Family history or other genetic information can be collected if the purpose of such collection is neither for underwriting purposes nor prior to or in connection with enrollment.  An example of when genetic information can be collected is that genetic information may be collected when making a determination whether a benefit is medically appropriate for the purpose of payment.  The determination of whether the benefit is medically appropriate is not within the meaning of underwriting purposes either.

The regulations also provide that genetic information includes the collection of family medical history.  Any wellness program that provides rewards for completing HRAs that request genetic information, including family medical history, violates the prohibition against requesting genetic information for underwriting purposes.  This is the result even if rewards are not based on the outcome of the assessment.

Genetic information can be collected as long as no rewards are provided (and if the request is not made prior to or in connection with enrollment).  A group health plan or health insurer can provide rewards for completing a HRA as long as the HRA does not collect genetic information.

Conclusion

GINA impacts HRAs in two areas:

  • HRAs cannot request genetic information prior to enrollment in the Plan, and
  • No rewards or penalties may be offered in conjunction with a HRA that requests genetic information, even if the request is made after the enrollment.

As a result of the regulations, employers and administrators:

  • Should review all wellness and disease management plans to determine how a HRA is used and what information is requested;
  • Remove any financial incentives or penalties if genetic information is collected in the HRA; and
  • Remove any genetic information from the HRA if financial incentives or penalties want to be offered.

“Michelle Law” Becomes Law

November 6, 2008

On October 9, President Bush signed into law (H.R. 2851) which amends the Employee Retirement Income Security Act, the Public Health Act and the Internal Revenue Code by providing that dependent full-time college students who take a medically necessary leave of absence for up to one year will not lose  their health insurance coverage under a new Code Section 9813. This requirement becomes effective for the first plan year beginning on or after October 9, 2009.

This new law is called “Michelle Law” in memory of Michelle Morse who maintained her full-time student load while receiving chemotherapy for colon cancer because she needed the family health coverage and could not afford the necessary COBRA premium to continue her coverage if she dropped out or reduced hours.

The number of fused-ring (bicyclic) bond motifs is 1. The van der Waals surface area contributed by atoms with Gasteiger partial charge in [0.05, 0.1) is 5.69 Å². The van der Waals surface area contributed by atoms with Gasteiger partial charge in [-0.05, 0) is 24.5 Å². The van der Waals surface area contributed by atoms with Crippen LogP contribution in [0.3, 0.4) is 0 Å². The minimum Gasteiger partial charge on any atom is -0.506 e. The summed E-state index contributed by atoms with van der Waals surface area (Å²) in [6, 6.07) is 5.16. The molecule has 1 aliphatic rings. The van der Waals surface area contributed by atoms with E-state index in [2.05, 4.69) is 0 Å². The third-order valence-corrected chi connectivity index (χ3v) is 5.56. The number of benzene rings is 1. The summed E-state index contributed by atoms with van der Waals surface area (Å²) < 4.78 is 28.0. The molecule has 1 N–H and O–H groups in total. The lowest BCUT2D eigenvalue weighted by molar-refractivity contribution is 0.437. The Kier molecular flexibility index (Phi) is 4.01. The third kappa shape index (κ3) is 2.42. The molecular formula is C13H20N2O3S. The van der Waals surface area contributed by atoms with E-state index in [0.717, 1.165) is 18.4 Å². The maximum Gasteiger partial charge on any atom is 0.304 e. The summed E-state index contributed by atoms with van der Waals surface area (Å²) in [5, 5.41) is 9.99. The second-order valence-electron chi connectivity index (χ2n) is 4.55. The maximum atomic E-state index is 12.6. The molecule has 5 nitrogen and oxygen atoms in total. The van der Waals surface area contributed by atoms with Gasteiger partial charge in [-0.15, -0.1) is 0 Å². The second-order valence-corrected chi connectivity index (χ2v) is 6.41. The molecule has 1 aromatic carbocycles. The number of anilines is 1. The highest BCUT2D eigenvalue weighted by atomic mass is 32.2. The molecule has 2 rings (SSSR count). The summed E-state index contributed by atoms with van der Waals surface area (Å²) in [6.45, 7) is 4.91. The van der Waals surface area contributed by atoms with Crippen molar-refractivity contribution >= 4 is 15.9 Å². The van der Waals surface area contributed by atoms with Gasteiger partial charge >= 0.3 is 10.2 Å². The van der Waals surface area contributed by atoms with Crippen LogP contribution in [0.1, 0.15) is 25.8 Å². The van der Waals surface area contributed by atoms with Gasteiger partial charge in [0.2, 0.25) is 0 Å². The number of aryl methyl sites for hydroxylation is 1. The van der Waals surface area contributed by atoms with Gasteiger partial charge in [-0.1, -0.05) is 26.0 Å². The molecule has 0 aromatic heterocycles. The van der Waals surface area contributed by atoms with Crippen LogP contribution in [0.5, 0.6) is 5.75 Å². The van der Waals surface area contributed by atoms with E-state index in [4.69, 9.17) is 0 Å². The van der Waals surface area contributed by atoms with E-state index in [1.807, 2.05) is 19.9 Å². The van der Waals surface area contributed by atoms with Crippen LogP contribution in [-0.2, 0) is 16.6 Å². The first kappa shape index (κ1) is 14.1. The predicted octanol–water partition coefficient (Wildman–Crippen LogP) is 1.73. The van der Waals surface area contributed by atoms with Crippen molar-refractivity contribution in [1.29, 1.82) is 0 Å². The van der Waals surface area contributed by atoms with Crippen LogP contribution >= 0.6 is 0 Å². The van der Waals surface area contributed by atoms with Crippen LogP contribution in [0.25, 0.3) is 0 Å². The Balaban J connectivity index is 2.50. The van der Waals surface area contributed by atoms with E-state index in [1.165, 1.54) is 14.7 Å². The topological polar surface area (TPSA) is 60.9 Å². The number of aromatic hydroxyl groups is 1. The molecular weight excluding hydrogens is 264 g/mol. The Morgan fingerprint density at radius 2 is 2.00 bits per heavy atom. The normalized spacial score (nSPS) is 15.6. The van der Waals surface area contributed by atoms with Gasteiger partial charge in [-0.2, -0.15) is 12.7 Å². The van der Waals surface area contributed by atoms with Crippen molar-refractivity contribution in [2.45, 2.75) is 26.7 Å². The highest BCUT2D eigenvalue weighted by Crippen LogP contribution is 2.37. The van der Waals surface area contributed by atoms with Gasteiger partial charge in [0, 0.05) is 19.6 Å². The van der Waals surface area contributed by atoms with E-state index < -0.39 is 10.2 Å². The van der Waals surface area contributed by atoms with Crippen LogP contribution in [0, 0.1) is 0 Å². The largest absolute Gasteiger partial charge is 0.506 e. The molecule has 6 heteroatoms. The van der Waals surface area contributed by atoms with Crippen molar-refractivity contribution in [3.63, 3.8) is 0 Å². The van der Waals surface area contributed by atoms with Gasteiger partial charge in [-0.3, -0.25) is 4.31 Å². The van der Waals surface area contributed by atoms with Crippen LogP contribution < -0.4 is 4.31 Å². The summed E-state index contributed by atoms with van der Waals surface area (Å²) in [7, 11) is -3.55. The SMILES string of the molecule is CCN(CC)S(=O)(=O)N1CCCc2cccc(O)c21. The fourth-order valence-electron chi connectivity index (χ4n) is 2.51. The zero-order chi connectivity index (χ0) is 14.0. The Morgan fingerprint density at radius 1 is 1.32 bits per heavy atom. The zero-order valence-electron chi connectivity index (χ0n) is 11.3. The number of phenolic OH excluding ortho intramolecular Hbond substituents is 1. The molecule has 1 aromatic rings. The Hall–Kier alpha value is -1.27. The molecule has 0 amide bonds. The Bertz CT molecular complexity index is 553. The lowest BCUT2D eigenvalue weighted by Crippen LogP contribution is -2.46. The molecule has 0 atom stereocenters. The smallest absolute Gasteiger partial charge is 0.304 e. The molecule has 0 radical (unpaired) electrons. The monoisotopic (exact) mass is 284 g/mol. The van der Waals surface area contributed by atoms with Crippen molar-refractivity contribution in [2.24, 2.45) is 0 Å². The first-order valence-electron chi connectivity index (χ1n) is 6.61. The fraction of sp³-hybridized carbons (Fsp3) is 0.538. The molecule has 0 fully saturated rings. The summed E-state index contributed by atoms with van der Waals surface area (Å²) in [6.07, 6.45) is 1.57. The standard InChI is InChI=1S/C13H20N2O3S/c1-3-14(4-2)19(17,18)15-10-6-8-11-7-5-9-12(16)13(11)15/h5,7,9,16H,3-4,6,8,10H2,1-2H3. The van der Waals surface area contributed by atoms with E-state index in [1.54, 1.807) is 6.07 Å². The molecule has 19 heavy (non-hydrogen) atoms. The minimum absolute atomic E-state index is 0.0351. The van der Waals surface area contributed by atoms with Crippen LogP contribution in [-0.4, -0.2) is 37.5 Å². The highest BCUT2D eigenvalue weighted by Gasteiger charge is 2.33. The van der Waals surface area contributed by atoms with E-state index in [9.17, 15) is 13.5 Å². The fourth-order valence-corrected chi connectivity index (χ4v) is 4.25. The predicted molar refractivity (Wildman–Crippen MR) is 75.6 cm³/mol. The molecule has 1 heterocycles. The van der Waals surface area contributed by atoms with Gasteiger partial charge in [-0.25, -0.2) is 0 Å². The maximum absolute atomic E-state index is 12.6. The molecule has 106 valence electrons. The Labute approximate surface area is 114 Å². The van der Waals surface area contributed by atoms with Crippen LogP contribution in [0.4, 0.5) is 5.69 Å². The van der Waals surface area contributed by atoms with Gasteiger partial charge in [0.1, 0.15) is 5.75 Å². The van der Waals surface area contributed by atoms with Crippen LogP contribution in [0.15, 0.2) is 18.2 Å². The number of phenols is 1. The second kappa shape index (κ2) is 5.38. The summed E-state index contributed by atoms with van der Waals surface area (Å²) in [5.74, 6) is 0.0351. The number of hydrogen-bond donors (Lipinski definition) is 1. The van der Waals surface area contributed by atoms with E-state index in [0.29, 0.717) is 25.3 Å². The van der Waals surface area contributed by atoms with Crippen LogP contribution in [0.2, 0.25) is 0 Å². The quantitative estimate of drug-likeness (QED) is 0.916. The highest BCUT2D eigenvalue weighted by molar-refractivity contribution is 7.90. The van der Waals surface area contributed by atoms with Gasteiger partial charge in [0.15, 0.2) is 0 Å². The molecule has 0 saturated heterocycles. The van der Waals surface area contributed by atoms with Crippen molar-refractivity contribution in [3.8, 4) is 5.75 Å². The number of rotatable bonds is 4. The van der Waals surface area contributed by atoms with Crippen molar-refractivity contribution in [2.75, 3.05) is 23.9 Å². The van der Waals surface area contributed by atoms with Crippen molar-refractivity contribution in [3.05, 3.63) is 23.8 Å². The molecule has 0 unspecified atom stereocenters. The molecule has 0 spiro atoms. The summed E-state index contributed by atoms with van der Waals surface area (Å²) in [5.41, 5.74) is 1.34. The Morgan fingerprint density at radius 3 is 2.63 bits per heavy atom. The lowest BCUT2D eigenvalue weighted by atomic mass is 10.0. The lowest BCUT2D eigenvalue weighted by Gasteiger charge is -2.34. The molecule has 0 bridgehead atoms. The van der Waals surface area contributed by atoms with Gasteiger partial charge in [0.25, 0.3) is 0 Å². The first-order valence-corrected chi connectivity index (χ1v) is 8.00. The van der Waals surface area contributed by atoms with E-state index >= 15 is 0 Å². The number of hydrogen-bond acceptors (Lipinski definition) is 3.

This new law will only apply to a group insured or self-insured health plan if the plan provides that for a dependent to continue to be covered after a specified age, he or she must be a full-time student.  For this new law to apply, the dependent child must have been enrolled in a group health coverage on the basis of his or her full-time student status on the date immediately preceding the leave of absence.

A self-funded nonfederal governmental plan can opt out of this new requirement by filing an election with the U.S. Department of Health and Human Services under the same provisions that apply to HIPAA and other federal health benefit laws.

Q&A Employee Retirement Income Security Act of 1974 (ERISA)

October 28, 2008

Is there a small employer exception for complying with ERISA?

No, virtually every private-sector employer is subject to ERISA  – there is no size exemption  This includes corporations, partnerships, and sole proprietorships   Remember, non-profit organizations are covered as well  However, the plans of governmental employers and of churches are exempt from the application of ERISA Title I.

What are the consequences if an employer if it does not have a plan document for its health and welfare benefits?

It could include:

  • Increase the number of Form 5500 filings,
  • Require courts determine plan terms for employees,
  • Force letters & company communications could become plan terms to determine benefits,
  • Make fiduciaries liable for benefit breaches,

Are there any exceptions from any health and welfare benefit being considered an ERISA benefit?